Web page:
Nature was always part of my childhood.
Surrounded by mountains, with young leaves and flowers on the trees, fireflies around the creeks, red dragonflies flying over rice paddies…a silvery world when snow fell, a place with bountiful nature—that is where I grew up.
I moved to Tokyo when I was eighteen, and over the almost ten years since then, I continuously sought nature, even within the city. I went to parks and rivers. I found myself pulled by it without even realizing. Perhaps, by facing nature, I was unconsciously catching sight of my original landscape from childhood.
Or perhaps, it is only natural for us to seek nature.
As I conversed with and observed nature, I came across the buzzer midge, or yusurika in Japanese. Yusurikas inhabit freshwater areas such as rivers and ponds in groups, sometimes forming swarms. Reflecting the flash of the camera, each yusurika turns into a small white ball of light, transforming into something fantastical, like fairies of the natural world.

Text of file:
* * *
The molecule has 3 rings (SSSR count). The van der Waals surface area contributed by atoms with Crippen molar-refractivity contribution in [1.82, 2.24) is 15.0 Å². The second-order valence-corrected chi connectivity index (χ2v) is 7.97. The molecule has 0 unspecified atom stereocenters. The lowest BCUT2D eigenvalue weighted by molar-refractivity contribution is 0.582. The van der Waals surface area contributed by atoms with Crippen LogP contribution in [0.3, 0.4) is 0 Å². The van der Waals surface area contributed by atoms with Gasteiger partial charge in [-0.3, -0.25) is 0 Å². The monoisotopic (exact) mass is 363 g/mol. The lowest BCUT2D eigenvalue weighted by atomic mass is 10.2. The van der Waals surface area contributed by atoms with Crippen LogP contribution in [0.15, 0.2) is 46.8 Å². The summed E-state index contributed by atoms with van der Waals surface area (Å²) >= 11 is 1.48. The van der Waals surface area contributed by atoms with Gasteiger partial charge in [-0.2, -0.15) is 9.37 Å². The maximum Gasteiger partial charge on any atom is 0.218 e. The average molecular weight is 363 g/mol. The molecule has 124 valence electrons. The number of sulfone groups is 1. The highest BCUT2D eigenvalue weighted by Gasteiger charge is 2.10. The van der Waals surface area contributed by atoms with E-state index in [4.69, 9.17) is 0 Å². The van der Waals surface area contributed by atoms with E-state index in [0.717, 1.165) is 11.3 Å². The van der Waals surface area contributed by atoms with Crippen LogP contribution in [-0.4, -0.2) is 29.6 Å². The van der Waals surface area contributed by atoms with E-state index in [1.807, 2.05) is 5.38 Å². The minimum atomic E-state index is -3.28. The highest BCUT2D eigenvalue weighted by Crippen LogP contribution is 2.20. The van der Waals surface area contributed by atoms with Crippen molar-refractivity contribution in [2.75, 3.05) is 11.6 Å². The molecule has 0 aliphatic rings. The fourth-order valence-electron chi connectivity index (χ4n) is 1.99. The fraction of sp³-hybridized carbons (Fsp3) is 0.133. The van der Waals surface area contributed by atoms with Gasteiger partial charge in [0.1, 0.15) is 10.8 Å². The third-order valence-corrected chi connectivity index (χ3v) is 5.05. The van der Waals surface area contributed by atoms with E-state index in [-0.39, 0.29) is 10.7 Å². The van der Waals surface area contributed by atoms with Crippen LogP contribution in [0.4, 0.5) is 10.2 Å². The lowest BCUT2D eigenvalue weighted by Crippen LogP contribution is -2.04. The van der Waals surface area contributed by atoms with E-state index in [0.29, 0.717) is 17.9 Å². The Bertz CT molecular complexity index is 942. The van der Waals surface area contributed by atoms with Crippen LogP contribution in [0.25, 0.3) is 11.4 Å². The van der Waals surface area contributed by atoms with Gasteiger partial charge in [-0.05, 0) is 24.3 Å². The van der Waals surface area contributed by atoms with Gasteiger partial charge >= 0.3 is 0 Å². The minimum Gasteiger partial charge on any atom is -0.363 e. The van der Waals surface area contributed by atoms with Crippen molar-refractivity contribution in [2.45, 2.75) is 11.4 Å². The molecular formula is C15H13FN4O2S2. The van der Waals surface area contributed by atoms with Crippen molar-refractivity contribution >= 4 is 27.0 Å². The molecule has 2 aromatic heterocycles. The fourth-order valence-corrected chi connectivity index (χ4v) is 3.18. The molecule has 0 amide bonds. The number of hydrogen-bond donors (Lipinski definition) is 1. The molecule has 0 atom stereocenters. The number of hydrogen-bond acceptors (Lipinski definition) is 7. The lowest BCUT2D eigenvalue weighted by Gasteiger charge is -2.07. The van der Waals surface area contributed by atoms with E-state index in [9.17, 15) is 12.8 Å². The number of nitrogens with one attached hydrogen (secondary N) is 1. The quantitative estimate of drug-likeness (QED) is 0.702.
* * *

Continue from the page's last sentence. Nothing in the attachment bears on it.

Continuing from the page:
I listen to the words of nature and capture them in my photographs. I believe this will always be a part of me—I will always enter nature seeking to understand its feelings and expressions. These works embody the pure feelings that emanate from the nature I surround myself with.
If you’d like to see more work like this, we’d recommend these previous features: Colors, an interview with Yoshinori Mizutani on how he became interested in photography; Tokyo Parrots, another of his previous series about the flocks of feral parrots that have taken over Tokyo; and Tokyo: City of Strangers, a project that meditates on the ability of technology to bring distant people together in one of the world’s largest cities.